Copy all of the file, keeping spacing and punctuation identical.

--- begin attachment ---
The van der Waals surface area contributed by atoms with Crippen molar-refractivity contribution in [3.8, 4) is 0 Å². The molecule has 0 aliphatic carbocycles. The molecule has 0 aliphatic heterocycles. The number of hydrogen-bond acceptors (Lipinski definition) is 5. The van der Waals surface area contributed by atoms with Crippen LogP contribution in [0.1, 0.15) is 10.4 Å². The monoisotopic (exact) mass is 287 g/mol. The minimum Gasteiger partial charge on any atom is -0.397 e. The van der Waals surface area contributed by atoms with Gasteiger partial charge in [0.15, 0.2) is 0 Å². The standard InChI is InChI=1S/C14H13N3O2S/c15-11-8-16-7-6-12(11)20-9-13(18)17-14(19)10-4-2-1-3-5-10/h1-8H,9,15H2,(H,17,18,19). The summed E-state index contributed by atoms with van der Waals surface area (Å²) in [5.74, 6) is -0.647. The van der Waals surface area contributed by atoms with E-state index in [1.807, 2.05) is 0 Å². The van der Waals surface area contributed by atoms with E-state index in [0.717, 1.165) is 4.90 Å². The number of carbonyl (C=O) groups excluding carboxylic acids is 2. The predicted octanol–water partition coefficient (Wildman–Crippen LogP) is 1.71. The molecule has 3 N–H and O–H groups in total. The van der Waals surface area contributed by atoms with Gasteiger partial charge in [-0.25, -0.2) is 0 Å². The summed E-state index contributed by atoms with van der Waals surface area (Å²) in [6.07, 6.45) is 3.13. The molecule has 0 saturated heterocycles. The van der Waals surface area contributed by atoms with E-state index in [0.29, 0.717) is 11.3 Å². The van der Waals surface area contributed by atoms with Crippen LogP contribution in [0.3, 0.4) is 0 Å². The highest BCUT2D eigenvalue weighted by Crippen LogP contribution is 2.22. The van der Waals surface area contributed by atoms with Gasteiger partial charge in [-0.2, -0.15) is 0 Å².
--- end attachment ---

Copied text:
The van der Waals surface area contributed by atoms with Crippen molar-refractivity contribution in [3.8, 4) is 0 Å². The molecule has 0 aliphatic carbocycles. The molecule has 0 aliphatic heterocycles. The number of hydrogen-bond acceptors (Lipinski definition) is 5. The van der Waals surface area contributed by atoms with Crippen LogP contribution in [0.1, 0.15) is 10.4 Å². The monoisotopic (exact) mass is 287 g/mol. The minimum Gasteiger partial charge on any atom is -0.397 e. The van der Waals surface area contributed by atoms with Gasteiger partial charge in [0.15, 0.2) is 0 Å². The standard InChI is InChI=1S/C14H13N3O2S/c15-11-8-16-7-6-12(11)20-9-13(18)17-14(19)10-4-2-1-3-5-10/h1-8H,9,15H2,(H,17,18,19). The summed E-state index contributed by atoms with van der Waals surface area (Å²) in [5.74, 6) is -0.647. The van der Waals surface area contributed by atoms with E-state index in [1.807, 2.05) is 0 Å². The van der Waals surface area contributed by atoms with E-state index in [0.717, 1.165) is 4.90 Å². The number of carbonyl (C=O) groups excluding carboxylic acids is 2. The predicted octanol–water partition coefficient (Wildman–Crippen LogP) is 1.71. The molecule has 3 N–H and O–H groups in total. The van der Waals surface area contributed by atoms with Gasteiger partial charge in [-0.25, -0.2) is 0 Å². The summed E-state index contributed by atoms with van der Waals surface area (Å²) in [6.07, 6.45) is 3.13. The molecule has 0 saturated heterocycles. The van der Waals surface area contributed by atoms with E-state index in [0.29, 0.717) is 11.3 Å². The van der Waals surface area contributed by atoms with Crippen LogP contribution in [0.3, 0.4) is 0 Å². The highest BCUT2D eigenvalue weighted by Crippen LogP contribution is 2.22. The van der Waals surface area contributed by atoms with Gasteiger partial charge in [-0.2, -0.15) is 0 Å².